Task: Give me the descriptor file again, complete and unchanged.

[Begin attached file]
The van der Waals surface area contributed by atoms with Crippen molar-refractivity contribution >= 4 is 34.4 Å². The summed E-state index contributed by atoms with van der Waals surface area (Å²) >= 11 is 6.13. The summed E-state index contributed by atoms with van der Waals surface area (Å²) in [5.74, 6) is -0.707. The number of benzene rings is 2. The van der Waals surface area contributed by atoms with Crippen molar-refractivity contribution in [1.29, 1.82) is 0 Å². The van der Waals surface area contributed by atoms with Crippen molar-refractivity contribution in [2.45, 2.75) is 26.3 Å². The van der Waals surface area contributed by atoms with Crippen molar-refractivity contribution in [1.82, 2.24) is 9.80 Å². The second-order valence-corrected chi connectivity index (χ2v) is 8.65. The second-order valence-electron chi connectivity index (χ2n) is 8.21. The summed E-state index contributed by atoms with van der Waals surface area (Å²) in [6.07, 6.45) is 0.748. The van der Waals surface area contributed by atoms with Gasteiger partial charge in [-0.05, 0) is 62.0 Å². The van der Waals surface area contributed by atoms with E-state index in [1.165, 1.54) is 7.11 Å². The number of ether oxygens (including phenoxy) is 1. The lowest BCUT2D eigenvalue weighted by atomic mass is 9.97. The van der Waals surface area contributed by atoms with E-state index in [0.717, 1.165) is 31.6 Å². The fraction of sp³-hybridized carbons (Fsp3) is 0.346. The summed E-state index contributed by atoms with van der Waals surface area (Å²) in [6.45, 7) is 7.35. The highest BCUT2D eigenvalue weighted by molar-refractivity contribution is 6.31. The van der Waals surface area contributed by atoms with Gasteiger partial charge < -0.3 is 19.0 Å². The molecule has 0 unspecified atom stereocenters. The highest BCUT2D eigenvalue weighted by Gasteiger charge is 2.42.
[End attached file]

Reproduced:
The van der Waals surface area contributed by atoms with Crippen molar-refractivity contribution >= 4 is 34.4 Å². The summed E-state index contributed by atoms with van der Waals surface area (Å²) >= 11 is 6.13. The summed E-state index contributed by atoms with van der Waals surface area (Å²) in [5.74, 6) is -0.707. The number of benzene rings is 2. The van der Waals surface area contributed by atoms with Crippen molar-refractivity contribution in [1.29, 1.82) is 0 Å². The van der Waals surface area contributed by atoms with Crippen molar-refractivity contribution in [2.45, 2.75) is 26.3 Å². The van der Waals surface area contributed by atoms with Crippen molar-refractivity contribution in [1.82, 2.24) is 9.80 Å². The second-order valence-corrected chi connectivity index (χ2v) is 8.65. The second-order valence-electron chi connectivity index (χ2n) is 8.21. The summed E-state index contributed by atoms with van der Waals surface area (Å²) in [6.07, 6.45) is 0.748. The van der Waals surface area contributed by atoms with Gasteiger partial charge in [-0.05, 0) is 62.0 Å². The van der Waals surface area contributed by atoms with E-state index in [1.165, 1.54) is 7.11 Å². The number of ether oxygens (including phenoxy) is 1. The lowest BCUT2D eigenvalue weighted by atomic mass is 9.97. The van der Waals surface area contributed by atoms with E-state index in [0.717, 1.165) is 31.6 Å². The fraction of sp³-hybridized carbons (Fsp3) is 0.346. The summed E-state index contributed by atoms with van der Waals surface area (Å²) in [6.45, 7) is 7.35. The highest BCUT2D eigenvalue weighted by molar-refractivity contribution is 6.31. The van der Waals surface area contributed by atoms with Gasteiger partial charge < -0.3 is 19.0 Å². The molecule has 0 unspecified atom stereocenters. The highest BCUT2D eigenvalue weighted by Gasteiger charge is 2.42.